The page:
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Carswell, Grace (1996) African Farmers in Colonial Kigezi, Uganda, 1930-1962: Opportunity, Constraint and Sustainability. PhD thesis. SOAS University of London. DOI: https://doi.org/10.25501/SOAS.00033644

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Abstract

Focusing on the changing relationship of land and political authority, this thesis examines the implementation of colonial policies related to agricultural development and land tenure. It looks in particular at how policies were received by local populations and how they affected longer term land use change, up to the period of Independence. The study focuses on the area of Kigezi, in southwestern Uganda. It is an empirical study using archival sources in Uganda and the UK as well as a large number of interviews with farmers from the area. The themes around which the thesis focuses include the role and functioning of the colonial state; consideration of the population / environment debate; questions of sustainability and longer term land use change; and changing political authority and the implications for access to land. The thesis opens by examining some of the themes and broader debates which it will contribute to and gives background information on the geographical, economic, administrative and early history of the district. Chapter 2 examines agricultural development in Kigezi from the arrival of British colonial authority laying the foundation for a deeper analysis into land and politics in Kigezi. It looks at policies related to the production and marketing of both cash crops and food crops, and suggests that the failure of the British to fully appreciate the vitality of the food crop sector in Kigezi was a major misunderstanding and weakness on the part of the British. Chapter 3 focuses on the growing concern over soil erosion seen from the 1930s. It details the formulation of colonial policy and evaluates the implementation of these policies, finding that Kigezi differed from other schemes in colonial Africa, in that the policies were implemented with little resistance from local populations. It suggests that precolonial methods of prevention of soil erosion, the gradual introduction of the policies, the emphasis on propaganda and incentives, and the efficient working of the structure of chiefs explain the success of the Kigezi scheme. The following chapter looks at the colonial policies related to land tenure and how they were implemented in Kigezi. In particular it looks at granting of titles, the policies of consolidation and enclosure and farm planning, and shows how some individuals took advantage of the opportunities offered by these policies. As the colonial period progressed authority over land became linked to positions of political authority in the colonial state. Chapters 5 and 6 are case studies which illustrate the importance of the relationship between political authority and control over the access of land. The first study looks at the policy of swamp reclamation, while the second looks at Kalengyere Estate which was leased for the growing of pyrethrum and later returned to the local population. Both these studies show how land was distributed or allocated to the local population during the 1950s, and illustrate the influence of political authority on the allocation of that land. They also illustrate clearly how colonial policies presented the opportunity for some individuals to substantially increase their access to land. The final chapter concludes and discusses briefly some of the developments seen in this district in the post-independence period.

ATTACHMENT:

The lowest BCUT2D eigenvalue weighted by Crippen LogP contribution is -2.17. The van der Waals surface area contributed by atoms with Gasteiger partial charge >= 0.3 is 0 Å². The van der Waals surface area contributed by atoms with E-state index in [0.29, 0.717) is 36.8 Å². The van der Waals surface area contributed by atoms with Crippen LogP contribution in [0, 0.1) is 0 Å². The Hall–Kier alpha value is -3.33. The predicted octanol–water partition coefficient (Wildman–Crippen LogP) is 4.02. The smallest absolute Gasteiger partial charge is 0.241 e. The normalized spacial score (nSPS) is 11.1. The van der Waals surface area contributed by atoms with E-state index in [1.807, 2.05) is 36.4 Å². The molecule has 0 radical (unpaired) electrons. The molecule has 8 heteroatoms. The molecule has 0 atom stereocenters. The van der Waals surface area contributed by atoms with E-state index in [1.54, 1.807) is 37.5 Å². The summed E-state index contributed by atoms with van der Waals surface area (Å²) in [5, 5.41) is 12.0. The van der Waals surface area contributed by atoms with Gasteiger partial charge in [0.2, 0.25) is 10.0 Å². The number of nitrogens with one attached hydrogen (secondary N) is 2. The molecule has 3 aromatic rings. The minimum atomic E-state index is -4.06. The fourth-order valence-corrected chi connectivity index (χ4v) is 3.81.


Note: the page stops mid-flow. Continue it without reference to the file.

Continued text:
Item Type: Theses (PhD)
SOAS Departments & Centres: SOAS Research Theses > Proquest
DOI (Digital Object Identifier): https://doi.org/10.25501/SOAS.00033644
Date Deposited: 12 Oct 2020 17:17
URI: https://eprints.soas.ac.uk/id/eprint/33644

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